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Old 23rd March 2001, 07:58 AM   #11
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Default How are you planning to attach the transistors?

Nice pictures. Nice work.

1. Can you write up a short "recipe"? Did you for example mill the complete thing flat after assembly?

2. How are you planning to attach the transistors?

Petter
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Old 23rd March 2001, 01:17 PM   #12
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Does anyone know how well these heatsinks will work in terms of heat transfer since they are not one piece alluminum?
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Old 23rd March 2001, 02:06 PM   #13
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Default Heat transfer and Attaching Transistors...

...I guess these two go hand in hand. I was planning on trying to attach the trans. directly to the heatsink. But, I don't think this is the best way, because no matter how straight and perfectly lined up the pieces are, you still get gaps.

A way around this is to attach a solid rod across all the fins and seperators, or an L-bracket. But first, add liberal amounts of silicon grease to the rod or L-bracket. Then, attach the trans. to the rod or L-bracket. This will also give you slight more surface area.

Lou tells me that Aluminum is dirty. I guess he means when working with it it get diry because of the cutting grease. He said to use 2 part water and one part clear vinegar to clean the parts (if milled).

On this site, look under Amplifiers> Construction> Massive Class A Heatsinks. The plans are nice. The guy who set it up is a nice guy, very helpful too.

I decided to try this because I'm tired of looking for large heatsinks. This method allows me to have 2 sides of the case already finished and provides an easy way to attach a front and back panel.

I'm going to assemble these sinks around my Zen amp, that runs on two amps right now. I'm going to rise that to 3 amps. I did some basic calculations and they are more then enough for that design. When I'm done, I'll put the whole thing on my site.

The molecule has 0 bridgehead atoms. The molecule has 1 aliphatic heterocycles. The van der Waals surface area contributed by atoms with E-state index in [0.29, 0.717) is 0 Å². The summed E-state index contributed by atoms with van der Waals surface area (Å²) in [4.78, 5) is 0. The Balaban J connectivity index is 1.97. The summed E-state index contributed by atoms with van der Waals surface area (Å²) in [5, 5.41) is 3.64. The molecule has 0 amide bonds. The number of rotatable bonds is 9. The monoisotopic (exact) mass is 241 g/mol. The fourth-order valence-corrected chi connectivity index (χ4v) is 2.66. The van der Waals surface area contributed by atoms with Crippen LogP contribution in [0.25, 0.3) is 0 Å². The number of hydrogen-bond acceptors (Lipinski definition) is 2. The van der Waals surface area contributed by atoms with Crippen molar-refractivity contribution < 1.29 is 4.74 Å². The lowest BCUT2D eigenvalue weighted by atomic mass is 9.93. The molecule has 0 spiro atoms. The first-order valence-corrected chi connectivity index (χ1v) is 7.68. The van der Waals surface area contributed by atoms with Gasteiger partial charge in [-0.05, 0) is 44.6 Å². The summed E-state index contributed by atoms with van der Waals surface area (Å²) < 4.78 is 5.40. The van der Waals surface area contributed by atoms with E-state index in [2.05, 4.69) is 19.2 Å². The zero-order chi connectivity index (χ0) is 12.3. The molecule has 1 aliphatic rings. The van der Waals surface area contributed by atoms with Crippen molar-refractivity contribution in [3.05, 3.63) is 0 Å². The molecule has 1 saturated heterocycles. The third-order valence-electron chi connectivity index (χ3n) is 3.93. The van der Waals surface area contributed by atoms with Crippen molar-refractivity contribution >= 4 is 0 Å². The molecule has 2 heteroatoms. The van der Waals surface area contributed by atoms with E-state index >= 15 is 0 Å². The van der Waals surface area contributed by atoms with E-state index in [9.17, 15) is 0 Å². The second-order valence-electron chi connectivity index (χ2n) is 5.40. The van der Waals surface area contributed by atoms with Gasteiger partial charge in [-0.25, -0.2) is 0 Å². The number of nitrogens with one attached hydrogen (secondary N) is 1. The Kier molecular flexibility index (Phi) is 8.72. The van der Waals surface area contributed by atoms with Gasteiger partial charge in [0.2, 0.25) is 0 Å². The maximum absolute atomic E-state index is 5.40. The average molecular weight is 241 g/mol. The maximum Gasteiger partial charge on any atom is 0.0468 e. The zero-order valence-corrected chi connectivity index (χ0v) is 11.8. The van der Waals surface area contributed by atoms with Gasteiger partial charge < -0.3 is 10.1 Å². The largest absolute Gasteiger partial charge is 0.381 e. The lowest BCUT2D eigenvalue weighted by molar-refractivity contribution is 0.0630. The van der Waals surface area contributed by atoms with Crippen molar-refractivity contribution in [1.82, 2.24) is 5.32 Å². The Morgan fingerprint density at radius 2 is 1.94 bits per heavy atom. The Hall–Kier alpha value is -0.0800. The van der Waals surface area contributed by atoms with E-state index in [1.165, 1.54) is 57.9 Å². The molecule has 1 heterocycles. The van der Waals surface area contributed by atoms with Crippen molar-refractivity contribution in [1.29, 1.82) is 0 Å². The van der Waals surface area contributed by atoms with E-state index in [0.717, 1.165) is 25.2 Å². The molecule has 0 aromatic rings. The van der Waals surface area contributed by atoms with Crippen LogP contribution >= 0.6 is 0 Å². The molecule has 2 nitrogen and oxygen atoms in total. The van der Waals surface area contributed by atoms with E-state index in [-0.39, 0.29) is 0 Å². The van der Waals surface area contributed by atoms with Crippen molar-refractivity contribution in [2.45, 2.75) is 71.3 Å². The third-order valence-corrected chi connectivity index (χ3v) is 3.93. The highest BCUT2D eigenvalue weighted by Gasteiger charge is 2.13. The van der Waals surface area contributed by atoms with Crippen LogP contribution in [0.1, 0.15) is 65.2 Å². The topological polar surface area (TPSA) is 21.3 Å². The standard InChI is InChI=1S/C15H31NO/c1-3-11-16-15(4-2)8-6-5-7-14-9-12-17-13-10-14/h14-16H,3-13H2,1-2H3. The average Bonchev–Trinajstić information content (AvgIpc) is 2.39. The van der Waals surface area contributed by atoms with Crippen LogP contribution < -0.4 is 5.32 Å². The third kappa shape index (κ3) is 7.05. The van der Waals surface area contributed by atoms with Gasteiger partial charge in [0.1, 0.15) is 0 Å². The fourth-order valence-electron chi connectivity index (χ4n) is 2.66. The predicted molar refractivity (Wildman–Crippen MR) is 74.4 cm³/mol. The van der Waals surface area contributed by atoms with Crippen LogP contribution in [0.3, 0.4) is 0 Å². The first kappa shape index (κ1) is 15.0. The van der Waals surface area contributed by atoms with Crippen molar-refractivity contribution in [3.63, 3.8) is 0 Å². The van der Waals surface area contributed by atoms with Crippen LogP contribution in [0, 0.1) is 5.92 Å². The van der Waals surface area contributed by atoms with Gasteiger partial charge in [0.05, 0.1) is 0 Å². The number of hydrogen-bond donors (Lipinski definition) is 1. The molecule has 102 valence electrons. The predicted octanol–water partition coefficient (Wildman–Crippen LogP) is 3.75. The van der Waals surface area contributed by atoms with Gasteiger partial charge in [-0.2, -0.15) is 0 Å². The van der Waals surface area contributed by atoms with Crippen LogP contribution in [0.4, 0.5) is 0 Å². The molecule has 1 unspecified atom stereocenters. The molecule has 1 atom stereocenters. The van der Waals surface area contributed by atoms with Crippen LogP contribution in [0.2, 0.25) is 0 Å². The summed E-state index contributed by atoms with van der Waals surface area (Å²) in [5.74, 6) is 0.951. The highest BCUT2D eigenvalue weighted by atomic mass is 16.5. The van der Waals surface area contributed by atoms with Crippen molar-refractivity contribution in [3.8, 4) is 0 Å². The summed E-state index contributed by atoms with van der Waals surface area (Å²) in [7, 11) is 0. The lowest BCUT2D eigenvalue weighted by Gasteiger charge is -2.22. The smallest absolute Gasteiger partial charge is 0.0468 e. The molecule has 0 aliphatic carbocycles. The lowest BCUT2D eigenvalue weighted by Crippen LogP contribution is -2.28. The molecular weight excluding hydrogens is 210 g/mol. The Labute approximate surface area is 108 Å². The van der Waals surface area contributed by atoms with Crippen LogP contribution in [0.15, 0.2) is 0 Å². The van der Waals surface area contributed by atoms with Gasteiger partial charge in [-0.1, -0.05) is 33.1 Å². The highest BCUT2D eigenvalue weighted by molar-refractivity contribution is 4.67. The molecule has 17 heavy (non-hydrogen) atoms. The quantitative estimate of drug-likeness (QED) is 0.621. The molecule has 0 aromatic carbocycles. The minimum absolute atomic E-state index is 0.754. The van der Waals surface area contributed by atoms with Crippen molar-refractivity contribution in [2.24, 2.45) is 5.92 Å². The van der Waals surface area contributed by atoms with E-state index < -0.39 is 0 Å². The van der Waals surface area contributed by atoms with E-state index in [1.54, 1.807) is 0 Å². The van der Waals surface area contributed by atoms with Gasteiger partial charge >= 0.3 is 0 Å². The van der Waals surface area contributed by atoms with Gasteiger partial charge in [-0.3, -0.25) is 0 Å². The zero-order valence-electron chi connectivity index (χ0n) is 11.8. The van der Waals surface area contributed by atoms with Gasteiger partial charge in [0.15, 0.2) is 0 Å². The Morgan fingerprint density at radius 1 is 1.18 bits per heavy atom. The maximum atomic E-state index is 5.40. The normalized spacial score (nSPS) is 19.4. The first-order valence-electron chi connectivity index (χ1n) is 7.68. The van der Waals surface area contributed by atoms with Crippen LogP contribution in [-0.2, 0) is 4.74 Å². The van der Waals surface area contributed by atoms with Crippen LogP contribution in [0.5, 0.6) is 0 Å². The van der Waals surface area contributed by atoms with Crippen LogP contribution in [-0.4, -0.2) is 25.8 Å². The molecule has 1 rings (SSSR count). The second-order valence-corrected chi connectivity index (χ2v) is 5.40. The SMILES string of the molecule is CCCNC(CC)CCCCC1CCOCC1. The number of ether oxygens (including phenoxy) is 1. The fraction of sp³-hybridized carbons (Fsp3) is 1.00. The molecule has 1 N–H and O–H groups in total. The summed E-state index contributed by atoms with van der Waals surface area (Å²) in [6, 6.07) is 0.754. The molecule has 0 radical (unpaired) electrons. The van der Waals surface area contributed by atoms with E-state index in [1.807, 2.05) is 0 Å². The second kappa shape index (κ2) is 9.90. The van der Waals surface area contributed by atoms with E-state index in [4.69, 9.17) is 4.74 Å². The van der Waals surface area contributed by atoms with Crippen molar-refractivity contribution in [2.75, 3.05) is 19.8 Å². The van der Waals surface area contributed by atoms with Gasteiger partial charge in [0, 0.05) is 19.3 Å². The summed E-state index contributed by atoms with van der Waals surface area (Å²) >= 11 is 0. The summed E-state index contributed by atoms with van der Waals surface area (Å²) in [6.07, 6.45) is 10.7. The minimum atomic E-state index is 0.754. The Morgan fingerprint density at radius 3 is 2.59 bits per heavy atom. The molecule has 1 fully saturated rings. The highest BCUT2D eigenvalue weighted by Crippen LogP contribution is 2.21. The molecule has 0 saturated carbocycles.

Does anyone know the proper way to take case temps from a trans.??

Vince

ps, they were not milled flat after assembly. They are however very flat just by quickly putting them together, as they are in the pictures. I could probably get a flatter surface by making minor adjustments and then torquing the ends. My brother says there is a adhesive that can be applied to the end where the bolts are attached. He said that high temps don't effect the adhesive. The aluminum would melt before the adhesive does. His words, not mine...

[Edited by vdi_nenna on 03-23-2001 at 01:39 PM]
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Old 24th March 2001, 03:13 PM   #14
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Default Remember to not use Fe

For rods and nuts, please consider not using anything with Iron, and if you do, check that it is not magnetizable (you get stainless in magnetizable and un-magnetizable). Parts with iron in them are not recommended at all. Brass is a much better alternative if it is strong enough for you.

Most cases are made of steel, but steel is crap. Use aluminum or better still copper since Aluminum does not have perfect magnetic properties either (it is in fact paramagnetic)

Goint into a detailed discussion on magnetism is beyond my scope of expertise, but Iron content is certainly always an enemy (ferromagnetic), particulary since there will be large currents in the output stage.
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Old 25th March 2001, 07:36 PM   #15
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Default Fe Parts in Case

What are the effects, Petter? Most mid-hi fed. audio equipment uses sheet metal. I understand that most of it isn't high current apps, but how much difference can 12 bolts and 4 rods have? Wouldn't the surrounding case be more of a concern?

I checked and they are magnetic. Brass parts wouldn't be that much more in price, I guess, if I can find them. I have to check my sources...

thanks!!
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Old 26th March 2001, 10:17 AM   #16
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Default Cheap boxes

If you look inside even very expensive audio equipment, you will find a lot of cheap parts. One of the most expensive portions of an amp (and let's face it, they are ALL designed to a budget) is the box.

Building boxes out of Al is a pain in the butt. They are expensive, and box manufacturers don't necessarily have equipment for this.

Folding some cheap strong iron is easy, and if you paint it afterwards, nobody can tell the difference anyway.

Anything magnetizable is bad in the box, end of discussion. Ideally, you would put transformers externally as well.
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Old 26th March 2001, 01:37 PM   #17
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Wink Case in Point....

Thanks for the info. I think some things are unavoidable, especially when we trying to save a buck and cut corner in construction methods. Ultimatly, I'd like to obey every rule that will make a beneficial difference in the sound.
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Old 26th March 2001, 02:14 PM   #18
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This is one of those rules you should seriously consider following.
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